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I agree that Microsoft has contributed a great deal to the software industry and to our economy. I, however, don't see their anti-competitive practices as benefitting the consumer. They have been found guilty of blackmailing computer manufacturers into not providing Netscape as an icon on the desktop. If the computer manufacturers refused, and put Netscape on the desktop, then Microsoft would charge the manufacturers more money for the Windows operating system than they would charge had they cooperated.

Since Windows is used by 95% of the public (a clear monopoly), the computer manufacturers had no choice but to do whatever Microsoft demanded of them.

The very nature of a monopolist (as you learn in Economics 101) is to run their competition out of business by giving away the competition's product for a nonprofitable price (as the monopolist can afford to do this and their competition can't). Once the competitor is out of business (ie..Netscape), then the monopolist can raise its prices. Microsoft "seems" to give away Internet Explorer, but look at the total price of Windows. It's very expensive and IE is just an inclusive part of Windows' total cost.

The only reason that Dell and others are, for the first time, including versions of Linux as an option to Windows is because of all this anti-trust stuff involving Microsoft. Microsoft wouldn't dare threaten them, or "punish" them with all that is going on. So, already, the consumer has benefitted. The consumer has a choice that he/she didn't have before.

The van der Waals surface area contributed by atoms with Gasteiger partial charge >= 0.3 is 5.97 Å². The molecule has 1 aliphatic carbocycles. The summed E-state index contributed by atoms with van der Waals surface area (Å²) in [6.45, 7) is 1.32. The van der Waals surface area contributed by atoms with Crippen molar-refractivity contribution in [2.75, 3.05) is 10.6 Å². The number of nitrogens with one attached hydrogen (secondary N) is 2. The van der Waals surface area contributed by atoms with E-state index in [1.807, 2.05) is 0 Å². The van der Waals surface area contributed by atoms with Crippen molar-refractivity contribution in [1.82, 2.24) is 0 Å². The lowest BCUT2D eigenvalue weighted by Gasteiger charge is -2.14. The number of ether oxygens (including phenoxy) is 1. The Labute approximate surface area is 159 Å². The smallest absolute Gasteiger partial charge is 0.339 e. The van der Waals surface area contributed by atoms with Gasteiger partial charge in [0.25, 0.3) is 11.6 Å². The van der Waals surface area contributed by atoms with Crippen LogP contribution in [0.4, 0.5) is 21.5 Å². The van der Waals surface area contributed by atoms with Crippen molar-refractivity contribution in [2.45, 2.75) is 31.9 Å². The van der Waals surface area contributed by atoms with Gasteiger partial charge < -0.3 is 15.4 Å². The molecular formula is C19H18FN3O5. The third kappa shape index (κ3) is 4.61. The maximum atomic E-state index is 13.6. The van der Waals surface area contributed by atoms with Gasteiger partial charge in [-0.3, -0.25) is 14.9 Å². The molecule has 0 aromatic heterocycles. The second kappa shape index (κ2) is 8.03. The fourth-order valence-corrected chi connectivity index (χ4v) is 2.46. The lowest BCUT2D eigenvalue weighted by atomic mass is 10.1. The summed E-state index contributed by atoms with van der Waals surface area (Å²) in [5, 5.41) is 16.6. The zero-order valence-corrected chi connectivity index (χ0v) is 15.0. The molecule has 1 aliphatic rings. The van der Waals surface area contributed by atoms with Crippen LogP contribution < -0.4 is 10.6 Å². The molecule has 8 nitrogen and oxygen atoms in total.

It was not just the software competition that has testified against Microsoft. The hardware manufacturers have also been vocal.

Anyway, noone wants to see Microsoft's demise (except maybe Scott McNealy). If the company is broken in two, the operating system part will still have its long standing monopoly. It just won't be able to use this leverage to strong arm all of its applications onto the public. The application side will be a separate entity and there will be no incentive for the O/S side to blackmail or keep a potentially better software application from succeeding in the marketplace. In fact, the O/S side would have the incentive to make sure that every application on the street runs extremely well on its system in case one catches on, and perhaps runs smoother on Linux.

The applications side will obviously have to be much more competitive than they have to be today. If theirs are in fact the superior applications then they have nothing to worry about.

To wrap this up, it's not the fact that Microsoft has a monopoly that got them into this mess. It was their anti-competetive practices. They made the choice to violate anti-trust laws - thinking they were above the law. They were wrong.

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